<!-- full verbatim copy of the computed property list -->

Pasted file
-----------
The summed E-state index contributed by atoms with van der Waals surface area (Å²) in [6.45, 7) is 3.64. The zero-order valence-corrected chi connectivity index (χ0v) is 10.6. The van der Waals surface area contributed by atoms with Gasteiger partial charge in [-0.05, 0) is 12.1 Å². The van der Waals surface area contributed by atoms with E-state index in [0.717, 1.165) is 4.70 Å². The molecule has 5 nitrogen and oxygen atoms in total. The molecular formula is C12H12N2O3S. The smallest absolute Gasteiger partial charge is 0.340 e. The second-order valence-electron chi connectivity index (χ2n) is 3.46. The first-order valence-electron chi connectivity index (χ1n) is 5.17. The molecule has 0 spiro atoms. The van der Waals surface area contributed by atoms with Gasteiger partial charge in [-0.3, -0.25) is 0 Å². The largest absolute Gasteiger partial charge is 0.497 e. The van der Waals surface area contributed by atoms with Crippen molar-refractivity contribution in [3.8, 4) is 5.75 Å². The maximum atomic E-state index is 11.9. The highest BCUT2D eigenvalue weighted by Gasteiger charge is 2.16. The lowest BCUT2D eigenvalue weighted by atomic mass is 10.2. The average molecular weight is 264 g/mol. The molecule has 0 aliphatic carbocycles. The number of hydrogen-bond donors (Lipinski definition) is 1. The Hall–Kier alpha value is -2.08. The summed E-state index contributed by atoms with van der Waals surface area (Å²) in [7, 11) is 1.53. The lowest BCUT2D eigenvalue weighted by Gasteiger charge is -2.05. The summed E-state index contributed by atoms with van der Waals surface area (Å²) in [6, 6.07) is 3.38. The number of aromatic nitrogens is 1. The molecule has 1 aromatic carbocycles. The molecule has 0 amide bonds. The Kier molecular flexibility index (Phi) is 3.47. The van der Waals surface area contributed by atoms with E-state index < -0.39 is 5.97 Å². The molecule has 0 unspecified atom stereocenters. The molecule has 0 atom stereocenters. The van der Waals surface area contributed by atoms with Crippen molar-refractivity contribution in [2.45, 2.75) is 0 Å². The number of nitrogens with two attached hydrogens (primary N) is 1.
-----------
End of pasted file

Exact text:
The summed E-state index contributed by atoms with van der Waals surface area (Å²) in [6.45, 7) is 3.64. The zero-order valence-corrected chi connectivity index (χ0v) is 10.6. The van der Waals surface area contributed by atoms with Gasteiger partial charge in [-0.05, 0) is 12.1 Å². The van der Waals surface area contributed by atoms with E-state index in [0.717, 1.165) is 4.70 Å². The molecule has 5 nitrogen and oxygen atoms in total. The molecular formula is C12H12N2O3S. The smallest absolute Gasteiger partial charge is 0.340 e. The second-order valence-electron chi connectivity index (χ2n) is 3.46. The first-order valence-electron chi connectivity index (χ1n) is 5.17. The molecule has 0 spiro atoms. The van der Waals surface area contributed by atoms with Gasteiger partial charge in [-0.3, -0.25) is 0 Å². The largest absolute Gasteiger partial charge is 0.497 e. The van der Waals surface area contributed by atoms with Crippen molar-refractivity contribution in [3.8, 4) is 5.75 Å². The maximum atomic E-state index is 11.9. The highest BCUT2D eigenvalue weighted by Gasteiger charge is 2.16. The lowest BCUT2D eigenvalue weighted by atomic mass is 10.2. The average molecular weight is 264 g/mol. The molecule has 0 aliphatic carbocycles. The number of hydrogen-bond donors (Lipinski definition) is 1. The Hall–Kier alpha value is -2.08. The summed E-state index contributed by atoms with van der Waals surface area (Å²) in [7, 11) is 1.53. The lowest BCUT2D eigenvalue weighted by Gasteiger charge is -2.05. The summed E-state index contributed by atoms with van der Waals surface area (Å²) in [6, 6.07) is 3.38. The number of aromatic nitrogens is 1. The molecule has 1 aromatic carbocycles. The molecule has 0 amide bonds. The Kier molecular flexibility index (Phi) is 3.47. The van der Waals surface area contributed by atoms with E-state index < -0.39 is 5.97 Å². The molecule has 0 unspecified atom stereocenters. The molecule has 0 atom stereocenters. The van der Waals surface area contributed by atoms with Crippen molar-refractivity contribution in [2.45, 2.75) is 0 Å². The number of nitrogens with two attached hydrogens (primary N) is 1.